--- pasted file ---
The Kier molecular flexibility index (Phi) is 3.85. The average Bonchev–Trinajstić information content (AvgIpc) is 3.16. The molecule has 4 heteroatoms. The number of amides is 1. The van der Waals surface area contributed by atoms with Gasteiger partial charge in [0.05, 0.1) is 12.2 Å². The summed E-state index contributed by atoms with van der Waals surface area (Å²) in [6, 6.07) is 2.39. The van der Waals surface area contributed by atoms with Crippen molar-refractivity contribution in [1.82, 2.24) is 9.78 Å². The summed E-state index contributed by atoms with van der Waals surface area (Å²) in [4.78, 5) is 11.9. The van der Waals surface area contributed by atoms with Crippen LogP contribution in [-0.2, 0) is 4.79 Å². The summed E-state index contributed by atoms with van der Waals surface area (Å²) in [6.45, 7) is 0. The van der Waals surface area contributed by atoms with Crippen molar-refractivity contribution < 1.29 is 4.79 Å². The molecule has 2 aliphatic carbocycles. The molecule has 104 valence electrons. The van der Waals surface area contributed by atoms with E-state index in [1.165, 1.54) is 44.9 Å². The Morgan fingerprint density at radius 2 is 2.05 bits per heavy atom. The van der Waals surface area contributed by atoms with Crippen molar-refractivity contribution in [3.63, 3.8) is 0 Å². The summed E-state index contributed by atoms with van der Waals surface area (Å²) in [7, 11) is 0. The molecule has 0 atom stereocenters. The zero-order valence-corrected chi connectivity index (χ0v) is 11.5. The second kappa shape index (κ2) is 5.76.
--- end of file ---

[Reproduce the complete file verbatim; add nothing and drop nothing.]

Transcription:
The Kier molecular flexibility index (Phi) is 3.85. The average Bonchev–Trinajstić information content (AvgIpc) is 3.16. The molecule has 4 heteroatoms. The number of amides is 1. The van der Waals surface area contributed by atoms with Gasteiger partial charge in [0.05, 0.1) is 12.2 Å². The summed E-state index contributed by atoms with van der Waals surface area (Å²) in [6, 6.07) is 2.39. The van der Waals surface area contributed by atoms with Crippen molar-refractivity contribution in [1.82, 2.24) is 9.78 Å². The summed E-state index contributed by atoms with van der Waals surface area (Å²) in [4.78, 5) is 11.9. The van der Waals surface area contributed by atoms with Crippen LogP contribution in [-0.2, 0) is 4.79 Å². The summed E-state index contributed by atoms with van der Waals surface area (Å²) in [6.45, 7) is 0. The van der Waals surface area contributed by atoms with Crippen molar-refractivity contribution < 1.29 is 4.79 Å². The molecule has 2 aliphatic carbocycles. The molecule has 104 valence electrons. The van der Waals surface area contributed by atoms with E-state index in [1.165, 1.54) is 44.9 Å². The Morgan fingerprint density at radius 2 is 2.05 bits per heavy atom. The van der Waals surface area contributed by atoms with Crippen molar-refractivity contribution in [3.63, 3.8) is 0 Å². The summed E-state index contributed by atoms with van der Waals surface area (Å²) in [7, 11) is 0. The molecule has 0 atom stereocenters. The zero-order valence-corrected chi connectivity index (χ0v) is 11.5. The second kappa shape index (κ2) is 5.76.